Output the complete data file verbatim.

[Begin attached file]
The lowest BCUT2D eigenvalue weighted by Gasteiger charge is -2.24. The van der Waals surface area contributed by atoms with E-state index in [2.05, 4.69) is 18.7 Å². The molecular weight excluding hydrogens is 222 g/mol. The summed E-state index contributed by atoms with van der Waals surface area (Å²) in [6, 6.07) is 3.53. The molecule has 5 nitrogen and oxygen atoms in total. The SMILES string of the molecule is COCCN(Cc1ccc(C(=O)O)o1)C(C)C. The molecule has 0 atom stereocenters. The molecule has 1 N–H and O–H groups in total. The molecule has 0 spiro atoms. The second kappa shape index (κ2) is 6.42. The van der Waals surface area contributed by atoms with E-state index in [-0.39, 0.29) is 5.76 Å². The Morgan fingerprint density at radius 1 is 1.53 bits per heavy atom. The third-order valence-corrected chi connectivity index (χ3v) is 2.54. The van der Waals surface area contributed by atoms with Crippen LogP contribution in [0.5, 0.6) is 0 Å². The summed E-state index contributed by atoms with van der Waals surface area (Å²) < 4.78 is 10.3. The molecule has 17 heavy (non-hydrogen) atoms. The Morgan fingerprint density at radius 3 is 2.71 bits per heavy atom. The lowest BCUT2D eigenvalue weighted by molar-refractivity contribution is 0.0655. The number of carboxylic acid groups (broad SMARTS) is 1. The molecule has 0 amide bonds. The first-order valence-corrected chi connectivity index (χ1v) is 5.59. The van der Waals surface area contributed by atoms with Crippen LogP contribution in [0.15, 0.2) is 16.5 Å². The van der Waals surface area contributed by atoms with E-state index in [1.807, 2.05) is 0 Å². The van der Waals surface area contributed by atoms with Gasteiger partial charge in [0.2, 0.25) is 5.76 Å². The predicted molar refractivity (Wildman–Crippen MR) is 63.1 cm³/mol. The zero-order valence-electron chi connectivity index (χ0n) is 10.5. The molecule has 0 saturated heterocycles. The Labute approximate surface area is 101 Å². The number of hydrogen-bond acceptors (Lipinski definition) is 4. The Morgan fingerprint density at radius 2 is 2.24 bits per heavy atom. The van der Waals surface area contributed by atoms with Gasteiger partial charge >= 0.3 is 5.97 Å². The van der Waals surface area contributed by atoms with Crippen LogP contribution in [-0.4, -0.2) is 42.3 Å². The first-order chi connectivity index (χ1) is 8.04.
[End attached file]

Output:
The lowest BCUT2D eigenvalue weighted by Gasteiger charge is -2.24. The van der Waals surface area contributed by atoms with E-state index in [2.05, 4.69) is 18.7 Å². The molecular weight excluding hydrogens is 222 g/mol. The summed E-state index contributed by atoms with van der Waals surface area (Å²) in [6, 6.07) is 3.53. The molecule has 5 nitrogen and oxygen atoms in total. The SMILES string of the molecule is COCCN(Cc1ccc(C(=O)O)o1)C(C)C. The molecule has 0 atom stereocenters. The molecule has 1 N–H and O–H groups in total. The molecule has 0 spiro atoms. The second kappa shape index (κ2) is 6.42. The van der Waals surface area contributed by atoms with E-state index in [-0.39, 0.29) is 5.76 Å². The Morgan fingerprint density at radius 1 is 1.53 bits per heavy atom. The third-order valence-corrected chi connectivity index (χ3v) is 2.54. The van der Waals surface area contributed by atoms with Crippen LogP contribution in [0.5, 0.6) is 0 Å². The summed E-state index contributed by atoms with van der Waals surface area (Å²) < 4.78 is 10.3. The molecule has 17 heavy (non-hydrogen) atoms. The Morgan fingerprint density at radius 3 is 2.71 bits per heavy atom. The lowest BCUT2D eigenvalue weighted by molar-refractivity contribution is 0.0655. The number of carboxylic acid groups (broad SMARTS) is 1. The molecule has 0 amide bonds. The first-order valence-corrected chi connectivity index (χ1v) is 5.59. The van der Waals surface area contributed by atoms with Crippen LogP contribution in [0.15, 0.2) is 16.5 Å². The van der Waals surface area contributed by atoms with E-state index in [1.807, 2.05) is 0 Å². The van der Waals surface area contributed by atoms with Gasteiger partial charge in [0.2, 0.25) is 5.76 Å². The predicted molar refractivity (Wildman–Crippen MR) is 63.1 cm³/mol. The zero-order valence-electron chi connectivity index (χ0n) is 10.5. The molecule has 0 saturated heterocycles. The Labute approximate surface area is 101 Å². The number of hydrogen-bond acceptors (Lipinski definition) is 4. The Morgan fingerprint density at radius 2 is 2.24 bits per heavy atom. The van der Waals surface area contributed by atoms with Gasteiger partial charge >= 0.3 is 5.97 Å². The van der Waals surface area contributed by atoms with Crippen LogP contribution in [-0.4, -0.2) is 42.3 Å². The first-order chi connectivity index (χ1) is 8.04.